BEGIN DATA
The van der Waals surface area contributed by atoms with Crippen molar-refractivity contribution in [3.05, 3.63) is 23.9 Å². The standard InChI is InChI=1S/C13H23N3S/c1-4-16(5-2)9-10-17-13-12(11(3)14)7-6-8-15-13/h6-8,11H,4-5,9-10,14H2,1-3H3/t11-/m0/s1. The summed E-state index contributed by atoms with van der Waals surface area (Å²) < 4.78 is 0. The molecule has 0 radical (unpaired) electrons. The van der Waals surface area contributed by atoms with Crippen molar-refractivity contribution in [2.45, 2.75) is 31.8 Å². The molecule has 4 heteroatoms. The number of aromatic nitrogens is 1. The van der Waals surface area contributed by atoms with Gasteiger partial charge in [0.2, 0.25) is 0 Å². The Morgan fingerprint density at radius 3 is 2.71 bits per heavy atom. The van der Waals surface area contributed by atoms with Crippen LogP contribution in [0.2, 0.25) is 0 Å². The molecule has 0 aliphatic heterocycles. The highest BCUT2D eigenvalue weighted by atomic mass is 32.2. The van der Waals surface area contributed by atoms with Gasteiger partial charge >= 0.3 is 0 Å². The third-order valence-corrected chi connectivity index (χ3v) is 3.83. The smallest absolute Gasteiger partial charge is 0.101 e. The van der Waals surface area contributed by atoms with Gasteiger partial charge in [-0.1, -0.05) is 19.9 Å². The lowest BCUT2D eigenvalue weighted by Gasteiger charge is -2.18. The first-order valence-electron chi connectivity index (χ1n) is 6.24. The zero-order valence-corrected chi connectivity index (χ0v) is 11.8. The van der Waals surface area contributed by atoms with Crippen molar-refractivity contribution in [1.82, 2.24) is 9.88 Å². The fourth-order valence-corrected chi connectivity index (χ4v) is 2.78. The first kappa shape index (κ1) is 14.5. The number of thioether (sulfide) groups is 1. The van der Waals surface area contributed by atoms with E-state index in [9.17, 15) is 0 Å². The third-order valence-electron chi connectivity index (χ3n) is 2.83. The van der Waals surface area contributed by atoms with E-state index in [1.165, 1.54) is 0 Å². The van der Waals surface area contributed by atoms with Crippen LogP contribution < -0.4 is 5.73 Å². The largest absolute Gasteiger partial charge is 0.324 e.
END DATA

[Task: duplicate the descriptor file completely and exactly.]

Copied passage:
The van der Waals surface area contributed by atoms with Crippen molar-refractivity contribution in [3.05, 3.63) is 23.9 Å². The standard InChI is InChI=1S/C13H23N3S/c1-4-16(5-2)9-10-17-13-12(11(3)14)7-6-8-15-13/h6-8,11H,4-5,9-10,14H2,1-3H3/t11-/m0/s1. The summed E-state index contributed by atoms with van der Waals surface area (Å²) < 4.78 is 0. The molecule has 0 radical (unpaired) electrons. The van der Waals surface area contributed by atoms with Crippen molar-refractivity contribution in [2.45, 2.75) is 31.8 Å². The molecule has 4 heteroatoms. The number of aromatic nitrogens is 1. The van der Waals surface area contributed by atoms with Gasteiger partial charge in [0.2, 0.25) is 0 Å². The Morgan fingerprint density at radius 3 is 2.71 bits per heavy atom. The van der Waals surface area contributed by atoms with Crippen LogP contribution in [0.2, 0.25) is 0 Å². The molecule has 0 aliphatic heterocycles. The highest BCUT2D eigenvalue weighted by atomic mass is 32.2. The van der Waals surface area contributed by atoms with Gasteiger partial charge >= 0.3 is 0 Å². The third-order valence-corrected chi connectivity index (χ3v) is 3.83. The smallest absolute Gasteiger partial charge is 0.101 e. The van der Waals surface area contributed by atoms with Gasteiger partial charge in [-0.1, -0.05) is 19.9 Å². The lowest BCUT2D eigenvalue weighted by Gasteiger charge is -2.18. The first-order valence-electron chi connectivity index (χ1n) is 6.24. The zero-order valence-corrected chi connectivity index (χ0v) is 11.8. The van der Waals surface area contributed by atoms with Crippen molar-refractivity contribution in [1.82, 2.24) is 9.88 Å². The fourth-order valence-corrected chi connectivity index (χ4v) is 2.78. The first kappa shape index (κ1) is 14.5. The number of thioether (sulfide) groups is 1. The van der Waals surface area contributed by atoms with E-state index in [9.17, 15) is 0 Å². The third-order valence-electron chi connectivity index (χ3n) is 2.83. The van der Waals surface area contributed by atoms with E-state index in [1.165, 1.54) is 0 Å². The van der Waals surface area contributed by atoms with Crippen LogP contribution < -0.4 is 5.73 Å². The largest absolute Gasteiger partial charge is 0.324 e.